Bob Webber Goes Out in Style

I’ve been grieving the loss of Bob Webber, both on the faculty here and in my own personal day to day engagements. And so I wasn’t particularly looking forward to going to last nights’s funeral/memorial service for Bob Webber. Anytime you go to a funeral of someone you care for, who you feel like you were with just a few days ago, it is sobering. You’re letting go of some good times. You’re confronting mortality.

Yet as I processed down to the front with the Northern Seminary and Wheaton Co. faculty, I got that I was in for something much more. For this service in true Bob Webber style, placed Bob’s death unabashedly into the context of God’s Story and where God is taking the world (Bob an Joanne planned the funeral before his death). It was in Bob’s words, about the magnitude of God and what He is doing. One of the highlights was participating in the Eucharist while singing together “I am the BREAD OF LIFE.” I came away from this memorial-funeral with a sense of courage towards death and uncertainty.

Another highlight was opening the memorial program and seeing an “almost personal” note from Bob written to all of us gathering for the memorial. It was heartening. Here are these words from Bob to us on the occasion of his funeral.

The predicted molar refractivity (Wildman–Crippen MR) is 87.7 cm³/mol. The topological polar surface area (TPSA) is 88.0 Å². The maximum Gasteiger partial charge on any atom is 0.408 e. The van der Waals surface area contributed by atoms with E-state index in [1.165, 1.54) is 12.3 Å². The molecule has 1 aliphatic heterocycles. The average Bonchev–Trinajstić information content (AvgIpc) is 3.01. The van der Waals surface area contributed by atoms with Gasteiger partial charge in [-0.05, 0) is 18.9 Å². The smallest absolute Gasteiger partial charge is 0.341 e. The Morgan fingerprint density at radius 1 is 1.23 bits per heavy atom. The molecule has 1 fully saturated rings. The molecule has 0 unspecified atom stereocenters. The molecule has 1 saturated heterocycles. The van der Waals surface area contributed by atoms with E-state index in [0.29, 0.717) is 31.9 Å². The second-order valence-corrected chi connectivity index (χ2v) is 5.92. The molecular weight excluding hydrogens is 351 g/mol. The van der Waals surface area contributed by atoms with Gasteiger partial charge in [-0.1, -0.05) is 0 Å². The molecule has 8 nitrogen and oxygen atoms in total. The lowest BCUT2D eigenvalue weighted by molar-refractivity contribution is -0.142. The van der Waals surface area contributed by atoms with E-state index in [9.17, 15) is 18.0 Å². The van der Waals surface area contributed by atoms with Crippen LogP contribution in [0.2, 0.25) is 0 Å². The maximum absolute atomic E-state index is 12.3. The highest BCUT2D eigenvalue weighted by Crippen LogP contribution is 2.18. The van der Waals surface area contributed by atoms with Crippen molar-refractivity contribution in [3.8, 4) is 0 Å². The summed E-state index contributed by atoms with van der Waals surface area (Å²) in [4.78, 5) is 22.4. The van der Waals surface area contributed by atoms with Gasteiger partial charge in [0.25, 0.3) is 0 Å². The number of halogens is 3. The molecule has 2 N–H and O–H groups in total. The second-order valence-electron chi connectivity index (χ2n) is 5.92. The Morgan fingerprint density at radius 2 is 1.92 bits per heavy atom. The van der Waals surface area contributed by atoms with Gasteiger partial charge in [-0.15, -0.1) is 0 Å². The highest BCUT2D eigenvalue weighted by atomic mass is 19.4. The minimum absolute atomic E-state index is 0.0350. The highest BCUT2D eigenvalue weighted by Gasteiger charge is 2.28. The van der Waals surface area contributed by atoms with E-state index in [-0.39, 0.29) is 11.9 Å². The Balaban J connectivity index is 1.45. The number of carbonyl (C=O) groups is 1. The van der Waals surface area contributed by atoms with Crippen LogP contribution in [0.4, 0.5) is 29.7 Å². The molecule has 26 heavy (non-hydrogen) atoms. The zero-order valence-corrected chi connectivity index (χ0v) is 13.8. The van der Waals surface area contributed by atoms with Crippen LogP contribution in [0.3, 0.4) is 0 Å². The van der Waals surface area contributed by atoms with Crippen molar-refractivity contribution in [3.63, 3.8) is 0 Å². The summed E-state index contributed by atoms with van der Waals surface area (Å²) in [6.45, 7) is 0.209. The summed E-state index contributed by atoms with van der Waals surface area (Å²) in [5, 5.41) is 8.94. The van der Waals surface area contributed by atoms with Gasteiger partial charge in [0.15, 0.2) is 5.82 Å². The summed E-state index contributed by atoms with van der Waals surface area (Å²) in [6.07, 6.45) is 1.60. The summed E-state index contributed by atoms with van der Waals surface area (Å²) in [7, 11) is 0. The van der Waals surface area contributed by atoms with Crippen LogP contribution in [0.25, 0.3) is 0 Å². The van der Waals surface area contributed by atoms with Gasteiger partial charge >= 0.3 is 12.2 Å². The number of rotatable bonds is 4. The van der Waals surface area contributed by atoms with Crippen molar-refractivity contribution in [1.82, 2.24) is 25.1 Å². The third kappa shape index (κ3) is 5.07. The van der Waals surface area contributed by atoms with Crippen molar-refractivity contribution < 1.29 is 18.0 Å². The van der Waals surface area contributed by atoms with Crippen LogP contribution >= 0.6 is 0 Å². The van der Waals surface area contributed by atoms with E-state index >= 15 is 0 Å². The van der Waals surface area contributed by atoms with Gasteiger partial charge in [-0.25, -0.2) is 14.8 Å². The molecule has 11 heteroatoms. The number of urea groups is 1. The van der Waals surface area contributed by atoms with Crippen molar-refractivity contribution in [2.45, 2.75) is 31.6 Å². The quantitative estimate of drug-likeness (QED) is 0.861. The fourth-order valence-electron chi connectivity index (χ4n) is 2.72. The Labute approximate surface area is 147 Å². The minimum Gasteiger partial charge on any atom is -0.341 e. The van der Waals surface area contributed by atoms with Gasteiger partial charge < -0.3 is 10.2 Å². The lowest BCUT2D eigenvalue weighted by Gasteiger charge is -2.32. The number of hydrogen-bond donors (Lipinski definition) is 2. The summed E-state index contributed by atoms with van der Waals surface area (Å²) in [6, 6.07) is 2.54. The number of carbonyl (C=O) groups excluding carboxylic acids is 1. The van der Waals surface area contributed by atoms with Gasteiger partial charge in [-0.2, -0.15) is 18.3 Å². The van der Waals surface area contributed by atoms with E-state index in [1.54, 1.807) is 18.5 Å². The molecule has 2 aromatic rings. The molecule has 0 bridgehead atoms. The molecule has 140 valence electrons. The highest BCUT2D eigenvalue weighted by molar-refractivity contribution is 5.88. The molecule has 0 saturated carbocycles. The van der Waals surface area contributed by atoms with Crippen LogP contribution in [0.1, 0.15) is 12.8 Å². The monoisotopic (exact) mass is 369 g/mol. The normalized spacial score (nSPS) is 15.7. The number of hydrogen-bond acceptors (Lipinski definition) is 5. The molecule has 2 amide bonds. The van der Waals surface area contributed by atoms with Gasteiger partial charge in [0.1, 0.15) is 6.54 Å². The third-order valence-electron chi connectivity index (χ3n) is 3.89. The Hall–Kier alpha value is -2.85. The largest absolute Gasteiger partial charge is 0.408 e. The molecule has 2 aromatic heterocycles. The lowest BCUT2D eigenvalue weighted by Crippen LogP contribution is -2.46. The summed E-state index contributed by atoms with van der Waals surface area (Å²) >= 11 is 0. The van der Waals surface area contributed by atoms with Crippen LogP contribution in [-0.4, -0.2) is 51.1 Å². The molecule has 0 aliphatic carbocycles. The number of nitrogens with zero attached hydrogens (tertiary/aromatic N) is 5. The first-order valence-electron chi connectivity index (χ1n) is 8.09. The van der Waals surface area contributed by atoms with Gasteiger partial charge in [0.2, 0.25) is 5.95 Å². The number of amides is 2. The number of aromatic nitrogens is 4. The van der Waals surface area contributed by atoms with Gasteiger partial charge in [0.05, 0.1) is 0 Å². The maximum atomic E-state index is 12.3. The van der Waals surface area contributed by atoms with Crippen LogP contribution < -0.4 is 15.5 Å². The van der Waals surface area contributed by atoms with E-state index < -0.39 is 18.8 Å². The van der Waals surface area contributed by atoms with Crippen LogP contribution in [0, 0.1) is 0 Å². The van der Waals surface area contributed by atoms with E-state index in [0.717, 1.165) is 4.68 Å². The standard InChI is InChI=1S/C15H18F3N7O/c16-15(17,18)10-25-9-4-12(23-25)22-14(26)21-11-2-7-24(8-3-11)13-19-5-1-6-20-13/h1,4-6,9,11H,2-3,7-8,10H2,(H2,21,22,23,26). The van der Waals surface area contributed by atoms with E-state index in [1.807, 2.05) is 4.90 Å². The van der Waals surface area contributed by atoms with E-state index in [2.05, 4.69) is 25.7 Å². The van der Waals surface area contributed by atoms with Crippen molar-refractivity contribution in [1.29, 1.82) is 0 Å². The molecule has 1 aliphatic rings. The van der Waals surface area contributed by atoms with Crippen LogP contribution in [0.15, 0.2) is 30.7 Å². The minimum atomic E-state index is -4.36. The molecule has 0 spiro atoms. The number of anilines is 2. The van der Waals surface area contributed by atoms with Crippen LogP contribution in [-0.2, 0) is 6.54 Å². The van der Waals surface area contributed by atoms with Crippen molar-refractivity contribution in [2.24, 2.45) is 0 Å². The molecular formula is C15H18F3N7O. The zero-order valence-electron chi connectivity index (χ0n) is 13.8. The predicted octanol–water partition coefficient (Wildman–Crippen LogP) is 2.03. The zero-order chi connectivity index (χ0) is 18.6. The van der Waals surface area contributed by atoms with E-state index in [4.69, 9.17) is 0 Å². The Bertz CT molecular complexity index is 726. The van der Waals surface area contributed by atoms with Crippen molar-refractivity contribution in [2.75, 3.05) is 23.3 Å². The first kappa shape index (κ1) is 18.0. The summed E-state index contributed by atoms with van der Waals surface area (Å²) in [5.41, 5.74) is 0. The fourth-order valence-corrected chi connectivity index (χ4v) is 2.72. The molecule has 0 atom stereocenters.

Dear Friends,

As a Christian I have always believed in Christ as the Victor over sin and death. I believe that Christ was the Second Adam, sent to this earth as God Incarnate, suffered death, was buried and rose from the dead to restore the entire creation. I believe that it is God who narrates the entire world and creation, from start to finish. Consequently, I have no fear of death although I do fear the process.

Today, there are literally hundreds of different styles one can follow and model for a funeral. However, historic Christian funerals were always about God. I was able to think about my own funeral and truly want it to be about God who created this world, defeated Satan at the cross and rose victorious over death and grave.

Today we begin with several eulogies, then when those are done, the real funeral begins and it’s all about God. I want my funeral to be a testimony to the God who raises us from hopelressness and blesses us with new life in Him.

I hope these few words help to explain why my funeral is being done in a more ancient than modern way.

Bob Webber
The Lord be with you!

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